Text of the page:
So how do Big East teams stack up when it comes to recruiting spending?
Our friends over at ESPN Recruiting Nation did some number crunching and got data for 99 of the 120 FBS schools for the 2010 and 2011 fiscal years. Here are how the six universities that competed in the Big East this past season spent for fiscal year 2011:
West Virginia: $207,933
Only UConn and West Virginia spent less on recruiting in 2011 than they did in 2010. As Mitch Sherman explains in his story, "When it comes to assigning dollars for football recruiting, no foolproof formula exists."
A school like USF might be able to spend a little less because it does nearly all of its recruiting in state, eliminating travel costs like airfare and extended hotel stays. Houston coach Tony Levine, whose team joins the Big East in 2013, told me he has five assistants that recruit the Houston area alone. Think about how much is saved in airfare and hotel stays, because assistants can just drive their own cars and sleep in their own homes.
Levine also points out that in the state of Texas, if an assistant does not stay overnight in a hotel while out recruiting, he does not get per diem money. That also keeps costs down. Houston spent $158,605 on football recruiting in 2011. Houston also has eliminated sending form letters to potential recruits in the mail, saving on postage and printing. Levine says you can reach recruits directly by using social media, which is free.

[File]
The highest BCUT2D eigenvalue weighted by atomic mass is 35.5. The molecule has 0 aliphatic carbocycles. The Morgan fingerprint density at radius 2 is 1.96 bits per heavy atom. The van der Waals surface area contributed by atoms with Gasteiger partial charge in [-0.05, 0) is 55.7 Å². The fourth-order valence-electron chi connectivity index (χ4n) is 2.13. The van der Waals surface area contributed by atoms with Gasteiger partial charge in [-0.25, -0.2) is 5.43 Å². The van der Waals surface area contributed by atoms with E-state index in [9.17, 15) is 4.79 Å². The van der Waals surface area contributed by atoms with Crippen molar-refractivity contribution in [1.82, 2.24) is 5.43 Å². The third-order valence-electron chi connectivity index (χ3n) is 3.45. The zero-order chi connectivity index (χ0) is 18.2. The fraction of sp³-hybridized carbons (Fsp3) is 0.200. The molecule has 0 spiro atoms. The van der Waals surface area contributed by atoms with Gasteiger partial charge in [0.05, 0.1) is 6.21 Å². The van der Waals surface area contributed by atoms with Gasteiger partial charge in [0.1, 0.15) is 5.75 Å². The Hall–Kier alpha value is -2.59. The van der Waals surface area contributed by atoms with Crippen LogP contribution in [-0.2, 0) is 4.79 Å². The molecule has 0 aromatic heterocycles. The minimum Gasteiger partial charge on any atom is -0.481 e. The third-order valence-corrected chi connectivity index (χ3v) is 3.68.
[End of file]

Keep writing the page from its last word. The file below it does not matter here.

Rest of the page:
Cincinnati also can save money on recruiting when it comes to recruiting in talent-rich Ohio. When the Bearcats do venture into states like Florida and Georgia to recruit, assistants might take cheaper flights that connect in order to save on costs. As coach Butch Jones told me, he is never going to short-change recruiting, because it is the lifeline in any program.
"We are going to do things in a first-class manner," Jones said. "If we don't have the proper resources, I'm going to find them. I will never let lack of finances hinder our recruitment process."
As you can see, Rutgers outdistanced the league in recruiting spending. It was clearly worth it this past year, as Rutgers signed a Top 25 recruiting class -- the most highly regarded group in school history.